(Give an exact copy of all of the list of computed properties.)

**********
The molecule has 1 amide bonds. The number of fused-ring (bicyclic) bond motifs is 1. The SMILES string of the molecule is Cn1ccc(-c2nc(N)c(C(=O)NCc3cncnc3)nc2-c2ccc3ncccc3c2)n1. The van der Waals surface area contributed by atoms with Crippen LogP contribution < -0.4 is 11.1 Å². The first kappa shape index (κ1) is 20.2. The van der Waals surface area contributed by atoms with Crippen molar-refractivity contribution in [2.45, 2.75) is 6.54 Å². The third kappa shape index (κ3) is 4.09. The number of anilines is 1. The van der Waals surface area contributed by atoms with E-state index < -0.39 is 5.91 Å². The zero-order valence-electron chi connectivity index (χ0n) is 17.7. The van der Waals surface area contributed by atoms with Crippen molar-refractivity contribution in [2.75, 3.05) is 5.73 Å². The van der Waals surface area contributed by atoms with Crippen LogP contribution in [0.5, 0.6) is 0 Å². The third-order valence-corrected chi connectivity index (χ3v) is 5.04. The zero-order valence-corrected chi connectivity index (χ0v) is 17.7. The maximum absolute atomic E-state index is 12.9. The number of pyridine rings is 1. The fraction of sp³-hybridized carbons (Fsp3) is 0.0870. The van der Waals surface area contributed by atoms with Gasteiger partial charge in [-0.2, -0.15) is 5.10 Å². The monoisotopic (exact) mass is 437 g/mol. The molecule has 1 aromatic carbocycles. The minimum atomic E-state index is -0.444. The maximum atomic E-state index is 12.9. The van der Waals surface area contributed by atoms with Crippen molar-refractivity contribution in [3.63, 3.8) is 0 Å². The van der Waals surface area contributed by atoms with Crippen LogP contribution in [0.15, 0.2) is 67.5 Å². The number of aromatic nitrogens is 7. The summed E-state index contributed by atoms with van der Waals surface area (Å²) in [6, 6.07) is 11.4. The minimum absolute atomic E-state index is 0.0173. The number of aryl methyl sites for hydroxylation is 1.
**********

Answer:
The molecule has 1 amide bonds. The number of fused-ring (bicyclic) bond motifs is 1. The SMILES string of the molecule is Cn1ccc(-c2nc(N)c(C(=O)NCc3cncnc3)nc2-c2ccc3ncccc3c2)n1. The van der Waals surface area contributed by atoms with Crippen LogP contribution < -0.4 is 11.1 Å². The first kappa shape index (κ1) is 20.2. The van der Waals surface area contributed by atoms with Crippen molar-refractivity contribution in [2.45, 2.75) is 6.54 Å². The third kappa shape index (κ3) is 4.09. The number of anilines is 1. The van der Waals surface area contributed by atoms with E-state index < -0.39 is 5.91 Å². The zero-order valence-electron chi connectivity index (χ0n) is 17.7. The van der Waals surface area contributed by atoms with Crippen molar-refractivity contribution in [2.75, 3.05) is 5.73 Å². The van der Waals surface area contributed by atoms with Crippen LogP contribution in [0.5, 0.6) is 0 Å². The third-order valence-corrected chi connectivity index (χ3v) is 5.04. The zero-order valence-corrected chi connectivity index (χ0v) is 17.7. The maximum absolute atomic E-state index is 12.9. The number of pyridine rings is 1. The fraction of sp³-hybridized carbons (Fsp3) is 0.0870. The van der Waals surface area contributed by atoms with Gasteiger partial charge in [-0.2, -0.15) is 5.10 Å². The monoisotopic (exact) mass is 437 g/mol. The molecule has 1 aromatic carbocycles. The minimum atomic E-state index is -0.444. The maximum atomic E-state index is 12.9. The van der Waals surface area contributed by atoms with Crippen molar-refractivity contribution in [3.63, 3.8) is 0 Å². The van der Waals surface area contributed by atoms with Crippen LogP contribution in [0.15, 0.2) is 67.5 Å². The number of aromatic nitrogens is 7. The summed E-state index contributed by atoms with van der Waals surface area (Å²) in [6, 6.07) is 11.4. The minimum absolute atomic E-state index is 0.0173. The number of aryl methyl sites for hydroxylation is 1.